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Opposite: San Francisco's iconic Golden Gate Bridge spans the opening of San Francisco Bay
to the Pacific Ocean and links the San Francisco peninsula to Marin County.
F r a n c i s c o
Former Durbanite turned San Francisco resident
Wanda Hennig offers an insider’s perspective on this famously
scenic, arty and food-obsessed Californian city
P ho t o gra p hs W a n d a H e n n i g a n d g a l l o i ma g e s / g e t t y i ma g e s
Reci p e s L i zzi e B i n d er, E l i sa b et h P r u e i t t a n d C h a d R o b e r t s o n f o o d p h o t o g r a p h s
h en k h a t t i n gh F o o d p r o d u c t i o n Abi g a i l D o n n e l l y
F o o d a s s i s t a n t C l e me n t P e d r o
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1. Eating on the go at the Ferry Building Marketplace By all means visit San Francisco’s
famous Fisherman’s Wharf to eat clam chowder from a sourdough bowl before catching a ferry to former island prison, Alcatraz.
But if you want to experience what lures many world-class chefs to work in the city, head for the Ferry Building Marketplace,
a light-drenched culinary emporium that’s home to all things fresh and local, including the renowned Saturday farmer’s market.
Try a seasonal cobbler from the renowned Frog Hollow urban farm stand, or join the throngs eating from mobile outlets set up
outside by top restaurants and indie food purveyors. www.fishermanswharf.org, www.ferrybuildingmarketplace.com
2. The flavours of the ’hoods San Francisco is defined by its more than 20 distinctive neighbourhoods.
The city has the largest Chinatown outside Asia, so prepare to be amazed by the array of speciality greengrocers and authentic
restaurants. Chinatown intersects with North Beach, known as “Little Italy”, with its abundance of check-clothed ristorantes,
caffes and delis, as well as some of the city’s liveliest nightclubs. A great way to get to know both neighbourhoods is by
booking a Tastes of the City culinary walking tour with cookbook author Tom Medin.
www.sanfranciscochinatown.com, www.sffoodtours.com
3 . Anytime is party time The 34th America’s Cup (the final race will be held in San Francisco Bay in September)
is San Francisco’s biggest event this year and a key reason why Lonely Planet chose it as the world’s best city to visit in 2013. It’s
also the current holder of the “US City with the Best Gay Festivals” title. On one weekend every year almost every neighbourhood
shuts down to traffic and brings in the bands, the beer, the exhibitions and a range of delicious food. My favourites are the Mission
District’s Carnaval in May (reputedly the biggest outside Rio), the San Francisco Street Food Festival in August and the Castro Street
Fair in October. www.americascup.com, www.carnavalsanfrancisco.org, www.sfstreetfoodfest.com
“San Francisco is defined by its more than 20 distinctive neighbourhoods”
4 . The French Laundry and Saison The hamlet of Yountville is famous for Thomas Keller’s three-
Michelin-star restaurant The French Laundry, which has won the “best restaurant in the world” title more than once. It was
the greater Bay area’s most expensive restaurant (prix fixe chef ’s tasting menu $270) before San Francisco’s 18-seater Saison
knocked it off its pricey perch (tasting menu $298).To give an idea of Saison chef-owner Joshua Skenes’s brilliant food, critic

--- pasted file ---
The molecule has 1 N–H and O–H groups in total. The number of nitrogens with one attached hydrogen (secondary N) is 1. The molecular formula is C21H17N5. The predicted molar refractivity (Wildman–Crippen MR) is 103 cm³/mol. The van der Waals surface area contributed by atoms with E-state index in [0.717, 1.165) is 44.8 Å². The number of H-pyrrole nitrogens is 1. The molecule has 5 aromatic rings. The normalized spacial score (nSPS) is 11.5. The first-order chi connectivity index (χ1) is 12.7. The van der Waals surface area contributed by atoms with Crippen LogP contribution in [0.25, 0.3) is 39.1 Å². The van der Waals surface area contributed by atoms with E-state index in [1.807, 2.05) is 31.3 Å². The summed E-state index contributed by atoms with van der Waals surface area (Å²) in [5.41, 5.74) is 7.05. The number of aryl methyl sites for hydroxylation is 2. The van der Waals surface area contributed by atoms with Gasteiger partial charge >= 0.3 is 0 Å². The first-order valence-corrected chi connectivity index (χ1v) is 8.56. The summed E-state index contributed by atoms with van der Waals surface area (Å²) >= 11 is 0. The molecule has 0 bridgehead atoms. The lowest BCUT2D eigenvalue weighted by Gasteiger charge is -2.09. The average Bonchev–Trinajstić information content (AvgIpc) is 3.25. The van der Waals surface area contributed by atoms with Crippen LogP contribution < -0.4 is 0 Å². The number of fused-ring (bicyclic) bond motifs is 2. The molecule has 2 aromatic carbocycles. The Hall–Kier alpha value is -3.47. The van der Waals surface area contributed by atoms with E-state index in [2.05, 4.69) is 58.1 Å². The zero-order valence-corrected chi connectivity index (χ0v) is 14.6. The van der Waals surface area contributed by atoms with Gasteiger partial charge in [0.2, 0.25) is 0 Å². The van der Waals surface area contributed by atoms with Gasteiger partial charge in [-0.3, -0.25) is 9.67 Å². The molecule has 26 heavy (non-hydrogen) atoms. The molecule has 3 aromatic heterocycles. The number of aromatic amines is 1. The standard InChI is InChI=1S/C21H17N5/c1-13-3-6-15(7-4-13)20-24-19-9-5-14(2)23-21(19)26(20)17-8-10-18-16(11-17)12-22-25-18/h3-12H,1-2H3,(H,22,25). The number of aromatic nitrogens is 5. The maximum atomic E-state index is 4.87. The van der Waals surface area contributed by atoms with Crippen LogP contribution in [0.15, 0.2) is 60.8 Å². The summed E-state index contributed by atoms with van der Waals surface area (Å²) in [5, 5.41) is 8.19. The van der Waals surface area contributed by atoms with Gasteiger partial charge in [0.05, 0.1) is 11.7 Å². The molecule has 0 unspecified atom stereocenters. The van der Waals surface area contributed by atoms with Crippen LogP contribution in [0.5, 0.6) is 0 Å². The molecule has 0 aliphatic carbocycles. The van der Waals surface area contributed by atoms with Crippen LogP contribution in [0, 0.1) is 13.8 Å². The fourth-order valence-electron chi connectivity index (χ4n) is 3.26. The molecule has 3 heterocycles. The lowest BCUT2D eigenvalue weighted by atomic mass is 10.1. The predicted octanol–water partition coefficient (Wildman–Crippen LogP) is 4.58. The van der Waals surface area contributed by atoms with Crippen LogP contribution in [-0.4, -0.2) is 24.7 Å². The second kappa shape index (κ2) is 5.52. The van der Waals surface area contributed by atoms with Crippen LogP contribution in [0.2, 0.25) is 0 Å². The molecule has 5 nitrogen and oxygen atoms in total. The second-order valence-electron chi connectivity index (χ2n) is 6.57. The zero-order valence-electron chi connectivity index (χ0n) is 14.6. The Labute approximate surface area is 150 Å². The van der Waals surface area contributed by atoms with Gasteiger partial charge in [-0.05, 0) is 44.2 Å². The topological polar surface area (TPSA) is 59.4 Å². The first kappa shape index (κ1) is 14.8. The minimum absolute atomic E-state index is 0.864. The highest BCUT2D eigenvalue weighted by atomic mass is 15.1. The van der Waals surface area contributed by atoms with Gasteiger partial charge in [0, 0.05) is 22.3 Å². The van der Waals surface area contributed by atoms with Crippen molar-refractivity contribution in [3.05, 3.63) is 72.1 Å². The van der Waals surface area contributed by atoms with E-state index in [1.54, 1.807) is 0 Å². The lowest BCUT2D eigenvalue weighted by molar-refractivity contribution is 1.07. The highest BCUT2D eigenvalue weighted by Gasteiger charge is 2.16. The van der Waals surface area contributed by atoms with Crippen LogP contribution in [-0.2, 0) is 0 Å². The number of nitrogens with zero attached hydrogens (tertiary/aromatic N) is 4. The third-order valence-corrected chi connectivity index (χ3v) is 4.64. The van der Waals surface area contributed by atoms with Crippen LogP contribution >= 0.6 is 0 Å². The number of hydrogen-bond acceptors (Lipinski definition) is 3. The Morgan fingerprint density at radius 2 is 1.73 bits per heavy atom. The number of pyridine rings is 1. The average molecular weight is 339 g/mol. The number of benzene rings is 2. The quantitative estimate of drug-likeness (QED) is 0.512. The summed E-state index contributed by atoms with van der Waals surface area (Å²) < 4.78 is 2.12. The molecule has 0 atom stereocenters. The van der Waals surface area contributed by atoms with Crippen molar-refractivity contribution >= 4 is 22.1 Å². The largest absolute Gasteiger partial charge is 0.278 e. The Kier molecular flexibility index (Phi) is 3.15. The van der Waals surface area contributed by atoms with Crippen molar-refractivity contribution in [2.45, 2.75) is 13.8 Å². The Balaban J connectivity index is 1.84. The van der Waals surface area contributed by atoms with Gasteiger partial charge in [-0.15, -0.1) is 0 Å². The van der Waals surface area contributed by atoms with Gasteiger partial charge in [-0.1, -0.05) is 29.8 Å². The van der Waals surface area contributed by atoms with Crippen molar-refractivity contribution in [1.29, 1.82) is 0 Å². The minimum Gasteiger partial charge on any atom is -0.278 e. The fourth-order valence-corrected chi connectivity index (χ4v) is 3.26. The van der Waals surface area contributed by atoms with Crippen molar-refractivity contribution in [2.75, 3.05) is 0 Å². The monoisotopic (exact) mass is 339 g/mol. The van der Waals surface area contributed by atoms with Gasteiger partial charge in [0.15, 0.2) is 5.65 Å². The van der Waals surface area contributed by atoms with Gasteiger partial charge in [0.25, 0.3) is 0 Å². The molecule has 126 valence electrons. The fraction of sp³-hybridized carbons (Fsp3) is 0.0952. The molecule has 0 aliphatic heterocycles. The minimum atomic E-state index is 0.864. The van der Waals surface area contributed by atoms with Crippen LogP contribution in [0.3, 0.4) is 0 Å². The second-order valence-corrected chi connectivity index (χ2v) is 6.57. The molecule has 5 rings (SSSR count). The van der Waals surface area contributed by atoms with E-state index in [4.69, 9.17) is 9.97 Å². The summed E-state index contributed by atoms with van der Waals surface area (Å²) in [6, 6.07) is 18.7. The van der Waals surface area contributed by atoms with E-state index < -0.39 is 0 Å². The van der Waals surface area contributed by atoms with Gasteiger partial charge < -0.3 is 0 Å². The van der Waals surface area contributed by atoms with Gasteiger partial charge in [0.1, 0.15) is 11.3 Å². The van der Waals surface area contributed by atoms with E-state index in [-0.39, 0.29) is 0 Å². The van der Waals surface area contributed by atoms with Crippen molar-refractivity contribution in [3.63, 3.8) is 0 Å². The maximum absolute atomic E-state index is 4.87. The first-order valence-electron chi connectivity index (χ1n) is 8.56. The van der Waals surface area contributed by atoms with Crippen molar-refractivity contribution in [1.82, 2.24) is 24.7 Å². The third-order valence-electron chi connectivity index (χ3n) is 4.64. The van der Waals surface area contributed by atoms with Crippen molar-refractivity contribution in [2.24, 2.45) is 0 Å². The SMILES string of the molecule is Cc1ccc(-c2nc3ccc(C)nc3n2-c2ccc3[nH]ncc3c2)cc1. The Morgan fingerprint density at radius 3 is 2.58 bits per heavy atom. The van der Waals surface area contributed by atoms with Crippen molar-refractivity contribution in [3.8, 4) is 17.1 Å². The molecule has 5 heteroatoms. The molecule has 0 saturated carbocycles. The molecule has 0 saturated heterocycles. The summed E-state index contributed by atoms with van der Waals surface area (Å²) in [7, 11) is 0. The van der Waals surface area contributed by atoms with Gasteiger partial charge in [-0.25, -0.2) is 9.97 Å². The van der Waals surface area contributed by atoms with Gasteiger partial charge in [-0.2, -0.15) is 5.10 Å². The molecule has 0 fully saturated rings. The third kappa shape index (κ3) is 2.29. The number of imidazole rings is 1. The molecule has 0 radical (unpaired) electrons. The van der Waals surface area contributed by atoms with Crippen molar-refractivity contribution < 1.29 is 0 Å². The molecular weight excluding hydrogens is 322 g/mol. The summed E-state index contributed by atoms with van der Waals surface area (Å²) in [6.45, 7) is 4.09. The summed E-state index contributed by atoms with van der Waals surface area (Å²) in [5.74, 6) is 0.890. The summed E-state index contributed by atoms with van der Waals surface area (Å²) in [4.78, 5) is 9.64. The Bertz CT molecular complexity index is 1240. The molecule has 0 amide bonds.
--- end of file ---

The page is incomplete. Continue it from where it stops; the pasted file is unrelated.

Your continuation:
Michael Bauer explains:“One night he seared a chunk of seaweed-cured blue-wing sea robin with a glowing ember to crisp
the skin, then draped the fish with a gelée made from grilled fish bones. He topped that with fried kelp; it’s a delicacy available
for just a couple of weeks a year.” www.frenchlaundry.com, www.saisonsf.com
5 . Adriatic-inspired cioppino San Francisco’s signature dish, cioppino, is an Italian-American fish stew and
a legacy of the city’s strong Italian roots. It is typically made from the catch of the day, usually crab, clams, shrimp, squid, mussels,
scallops and fish, and served with toasted sourdough or baguette. South African chef Lizzie Binder, who gained celebrity status in the
US thanks to her role in Top Chef: Seattle created her version (see recipe on page 102) when she ran the kitchen of the erstwhile
popular Bar Bambino in the city.
6. The exceptional coffee and bread It’s not unusual for residents to patiently queue for good
food – the queues at Tartine Bakery are often up to 30 minutes long (see page 102 for their bread pudding recipe). Also look
out for the legendary Acme Bread Co. at the Ferry Building Marketplace. And then there’s the coffee. Blue Bottle Coffee
founder James Freeman started out roasting beans in his oven and grew nationally from there. His wife, Caitlin, a pastry chef
and author of Modern Art Desserts, makes exquisite cakes inspired by the San Francisco Museum of Modern Art.
www.tartinebakery.com, www.acmebread.com, www bluebottlecoffee.com
7 . Ice cream like you’ve never tasted it before When I arrived in San Francisco 20 years ago,
I instantly became a Mitchell’s ice cream fan. It was an artisanal ice-cream pioneer back then and still leads the way by constantly
creating new flavours, from lush cantaloupe to nutty purple yam. But my new favourite is the salted caramel ice cream at Bi-Rite
Creamery & Bakeshop, which is right up there with the unusual offerings at Humphry Slocombe, from salt and pepper and bacon,
to the more mainstream Vietnamese Blue Bottle Coffee flavour.
www.mitchellsicecream.com, www.biritecreamery.com, www.humphryslocombe.com
Opposite, clockwise from top left: A bird's-eye view of the city, including the iconic Transamerica Pyramid; Cowgirl Creamery's cheese at the Ferry Building Marketplace